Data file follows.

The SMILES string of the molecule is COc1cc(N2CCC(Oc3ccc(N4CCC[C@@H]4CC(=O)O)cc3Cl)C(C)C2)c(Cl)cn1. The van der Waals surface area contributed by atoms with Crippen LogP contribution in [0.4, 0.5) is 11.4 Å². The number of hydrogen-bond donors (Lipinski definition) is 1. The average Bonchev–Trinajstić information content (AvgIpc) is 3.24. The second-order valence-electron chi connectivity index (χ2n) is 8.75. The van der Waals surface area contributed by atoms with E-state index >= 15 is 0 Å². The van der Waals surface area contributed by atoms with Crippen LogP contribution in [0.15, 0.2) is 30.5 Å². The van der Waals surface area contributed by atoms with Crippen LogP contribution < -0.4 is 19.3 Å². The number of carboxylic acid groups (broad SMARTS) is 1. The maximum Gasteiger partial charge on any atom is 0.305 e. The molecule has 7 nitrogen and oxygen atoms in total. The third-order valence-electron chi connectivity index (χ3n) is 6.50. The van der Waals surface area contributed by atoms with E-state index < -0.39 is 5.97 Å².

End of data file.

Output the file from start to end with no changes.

The SMILES string of the molecule is COc1cc(N2CCC(Oc3ccc(N4CCC[C@@H]4CC(=O)O)cc3Cl)C(C)C2)c(Cl)cn1. The van der Waals surface area contributed by atoms with Crippen LogP contribution in [0.4, 0.5) is 11.4 Å². The number of hydrogen-bond donors (Lipinski definition) is 1. The average Bonchev–Trinajstić information content (AvgIpc) is 3.24. The second-order valence-electron chi connectivity index (χ2n) is 8.75. The van der Waals surface area contributed by atoms with E-state index >= 15 is 0 Å². The van der Waals surface area contributed by atoms with Crippen LogP contribution in [0.15, 0.2) is 30.5 Å². The van der Waals surface area contributed by atoms with Crippen LogP contribution < -0.4 is 19.3 Å². The number of carboxylic acid groups (broad SMARTS) is 1. The maximum Gasteiger partial charge on any atom is 0.305 e. The molecule has 7 nitrogen and oxygen atoms in total. The third-order valence-electron chi connectivity index (χ3n) is 6.50. The van der Waals surface area contributed by atoms with E-state index < -0.39 is 5.97 Å².